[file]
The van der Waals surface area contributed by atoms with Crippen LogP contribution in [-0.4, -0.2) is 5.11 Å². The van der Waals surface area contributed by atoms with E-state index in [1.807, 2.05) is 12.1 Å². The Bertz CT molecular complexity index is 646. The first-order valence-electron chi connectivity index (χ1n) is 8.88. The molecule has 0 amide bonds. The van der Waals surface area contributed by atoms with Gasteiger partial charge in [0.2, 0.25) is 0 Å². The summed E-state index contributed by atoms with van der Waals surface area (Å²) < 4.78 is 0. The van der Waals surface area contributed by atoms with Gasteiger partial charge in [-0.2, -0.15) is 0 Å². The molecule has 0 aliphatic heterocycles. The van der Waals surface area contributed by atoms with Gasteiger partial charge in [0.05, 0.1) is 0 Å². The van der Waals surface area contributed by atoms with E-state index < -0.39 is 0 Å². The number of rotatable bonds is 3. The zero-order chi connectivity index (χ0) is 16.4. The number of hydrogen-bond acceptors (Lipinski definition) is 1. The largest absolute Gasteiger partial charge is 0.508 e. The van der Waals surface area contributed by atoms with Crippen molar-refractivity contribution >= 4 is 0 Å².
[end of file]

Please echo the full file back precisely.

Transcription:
The van der Waals surface area contributed by atoms with Crippen LogP contribution in [-0.4, -0.2) is 5.11 Å². The van der Waals surface area contributed by atoms with E-state index in [1.807, 2.05) is 12.1 Å². The Bertz CT molecular complexity index is 646. The first-order valence-electron chi connectivity index (χ1n) is 8.88. The molecule has 0 amide bonds. The van der Waals surface area contributed by atoms with Gasteiger partial charge in [0.2, 0.25) is 0 Å². The summed E-state index contributed by atoms with van der Waals surface area (Å²) < 4.78 is 0. The van der Waals surface area contributed by atoms with Gasteiger partial charge in [-0.2, -0.15) is 0 Å². The molecule has 0 aliphatic heterocycles. The van der Waals surface area contributed by atoms with Gasteiger partial charge in [0.05, 0.1) is 0 Å². The van der Waals surface area contributed by atoms with E-state index < -0.39 is 0 Å². The number of rotatable bonds is 3. The zero-order chi connectivity index (χ0) is 16.4. The number of hydrogen-bond acceptors (Lipinski definition) is 1. The largest absolute Gasteiger partial charge is 0.508 e. The van der Waals surface area contributed by atoms with Crippen molar-refractivity contribution >= 4 is 0 Å².